Buz, see how much your brain can forget? I knew that Daddy worked for GD, but since I wasn't around much then, I plain forgot. I'd fix it, but your comment pretty much takes care of it. Do you know the story about why he loved hot sauce to be so hot? I was going to add that story, but then I found that I don't know it. :-)ReplyDelete
Very nice and loving tribute to a wonderful family.ReplyDelete
What a terrific story. You are a great story teller. It made me want to know your dad and you were lucky to know him. He died much too young, my mammy died at 64 15 years ago - premature deaths and so sad. A truly great read.ReplyDelete
Good job of keeping the memory alive. I love his smile -- and yours!ReplyDelete
He was a looker! I always envied those military kids that got to move all over the place. Maybe that's what helped you develop into an adventurer...ReplyDelete
A very handsome man with a fantastic smile which I see you inherited. Your post is a lovely tribute to his memory.ReplyDelete
I knew you had to be a first born too. I was the first of three girls and daddy's tomboy. My dad passed away in 1983.
Great post DJan.
Lovely, DJan. You certainly look like your dad!ReplyDelete
This is a really nice tribute to him. I am sure he would be pleased...
Hey DJ you looked like your Dad! Dads are wonderful, aren't they? Mine is also in the military, and I sometimes get ride in his military jeep, you know the green one, how fun. Very nice tribute...good girl!ReplyDelete
I love stories about great dads. Even ones who are Republicans. :) Now THAT made me laugh.ReplyDelete
hi..that's nice..hv a nice weekend..ReplyDelete
You father was a very handsome young man and you certainly led an interesting life as an Air Force brat. There is something very special about our dads.....heroes, white knights, and our first love (even though he was a Republican). lolReplyDelete
Thanks for sharing this part of your life with us. BTW, Daddy was a Republican....and heaven forbid, so am I. Yikes!
What a wonderful tribute to your dad...in fact your whole family.ReplyDelete
We have SO much in common..my Dad was a lifer in the AF too! We moved around a LOT when I was little.ReplyDelete
Once, we thought we were going to be stationed in Spain and my dad came home and said he got his orders changed and that he had to go to Vietnam without us. I was a sophomore in high school then and very worried he would never return. Torn because I was against the war and at the same time, my dad was risking his life there.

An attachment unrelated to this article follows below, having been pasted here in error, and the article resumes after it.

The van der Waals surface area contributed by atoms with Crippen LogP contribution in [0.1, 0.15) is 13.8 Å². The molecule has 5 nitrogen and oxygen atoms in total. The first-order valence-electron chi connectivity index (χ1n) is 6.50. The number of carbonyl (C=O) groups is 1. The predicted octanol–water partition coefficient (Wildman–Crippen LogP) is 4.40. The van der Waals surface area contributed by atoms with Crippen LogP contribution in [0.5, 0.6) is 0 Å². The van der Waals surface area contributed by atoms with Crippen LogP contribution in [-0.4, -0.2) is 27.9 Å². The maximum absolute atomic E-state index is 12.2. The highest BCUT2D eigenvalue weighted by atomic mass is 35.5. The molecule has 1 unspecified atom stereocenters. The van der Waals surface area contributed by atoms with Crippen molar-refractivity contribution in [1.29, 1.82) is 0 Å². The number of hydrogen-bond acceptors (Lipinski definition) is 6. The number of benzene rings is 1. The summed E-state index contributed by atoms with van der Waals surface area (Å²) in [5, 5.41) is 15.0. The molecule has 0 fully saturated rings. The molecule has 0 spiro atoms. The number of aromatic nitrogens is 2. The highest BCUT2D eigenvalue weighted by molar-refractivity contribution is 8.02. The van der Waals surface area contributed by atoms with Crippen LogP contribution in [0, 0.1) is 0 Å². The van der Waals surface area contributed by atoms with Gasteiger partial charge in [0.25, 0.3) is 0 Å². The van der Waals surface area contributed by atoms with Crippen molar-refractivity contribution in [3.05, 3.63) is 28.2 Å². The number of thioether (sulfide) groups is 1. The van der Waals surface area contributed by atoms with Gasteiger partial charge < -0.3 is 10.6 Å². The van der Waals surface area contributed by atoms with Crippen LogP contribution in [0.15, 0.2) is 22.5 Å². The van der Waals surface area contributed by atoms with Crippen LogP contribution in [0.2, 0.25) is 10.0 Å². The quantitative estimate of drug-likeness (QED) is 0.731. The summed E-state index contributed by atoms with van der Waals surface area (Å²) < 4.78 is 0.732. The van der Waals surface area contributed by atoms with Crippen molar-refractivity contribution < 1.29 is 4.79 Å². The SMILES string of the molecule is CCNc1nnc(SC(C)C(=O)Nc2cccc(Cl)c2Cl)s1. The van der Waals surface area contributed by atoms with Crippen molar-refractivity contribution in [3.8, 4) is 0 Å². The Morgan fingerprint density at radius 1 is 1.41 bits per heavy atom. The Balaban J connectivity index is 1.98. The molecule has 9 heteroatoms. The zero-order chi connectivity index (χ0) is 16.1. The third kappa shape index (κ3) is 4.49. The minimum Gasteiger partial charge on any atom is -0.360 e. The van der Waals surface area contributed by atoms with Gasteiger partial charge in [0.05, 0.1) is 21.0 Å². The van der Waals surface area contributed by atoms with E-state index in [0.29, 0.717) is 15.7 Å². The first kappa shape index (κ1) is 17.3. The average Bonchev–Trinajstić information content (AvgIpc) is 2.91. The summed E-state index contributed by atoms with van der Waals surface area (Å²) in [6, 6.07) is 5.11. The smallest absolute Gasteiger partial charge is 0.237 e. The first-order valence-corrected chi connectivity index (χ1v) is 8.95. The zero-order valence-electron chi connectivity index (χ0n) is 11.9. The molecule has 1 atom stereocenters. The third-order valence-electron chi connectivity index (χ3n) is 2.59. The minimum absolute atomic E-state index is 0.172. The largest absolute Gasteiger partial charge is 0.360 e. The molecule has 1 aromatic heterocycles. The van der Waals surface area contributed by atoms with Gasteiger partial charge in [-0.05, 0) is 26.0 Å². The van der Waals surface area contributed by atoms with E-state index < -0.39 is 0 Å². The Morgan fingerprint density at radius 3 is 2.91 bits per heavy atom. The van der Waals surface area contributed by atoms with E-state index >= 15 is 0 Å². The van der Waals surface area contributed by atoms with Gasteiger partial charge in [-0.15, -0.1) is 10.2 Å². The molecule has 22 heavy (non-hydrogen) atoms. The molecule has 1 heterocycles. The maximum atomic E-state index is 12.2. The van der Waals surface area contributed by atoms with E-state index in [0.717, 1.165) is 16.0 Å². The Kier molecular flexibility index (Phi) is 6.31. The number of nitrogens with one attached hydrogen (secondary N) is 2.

Luckily, he returned safely.
He became an AF Recruiter and retired and lived until he was 76 and died of a stroke.
My mom died 4 years ago of brain cancer...we moved her into our home and cared for her until she passed.'
I also miss them both, soooo much.
Thanks for sharing those wonderful memories of your Dad! He was so handsome! Shocking that he was a Republican! You are the oldest too, my parents basically had two families too..two older, two younger. I was sixteen when my only sister was born.ReplyDelete
My Husband is Retired Military..not easy on a family..but we made it through:)
Your wonderful story brings back memories of my childhood, the daughter in a military family...lots of moving.ReplyDelete
Thanks so much for sharing.
What a great tribute! And an adventurous childhood even if it was unstable with all the moving. I've always lived in one state, I don't know what would have been more fun growing up.ReplyDelete
Thanks for including me in your Facebook "family"! -kate
What a nice story Djan.ReplyDelete
Hi D-Jan,What a moving tribute to a dear father!He was a handsome man!You have a charming smile too.ReplyDelete
Regards the price of my teaset.....hubby had to tell me,I'm a curious wife.hahaha!
You do look like your dad DJan and he was handsome so that’s where you get your looks! My dad died at 65 of unknown causes in 1974 – it seems so long ago – and I guess it is. This was a very nice post about your father.ReplyDelete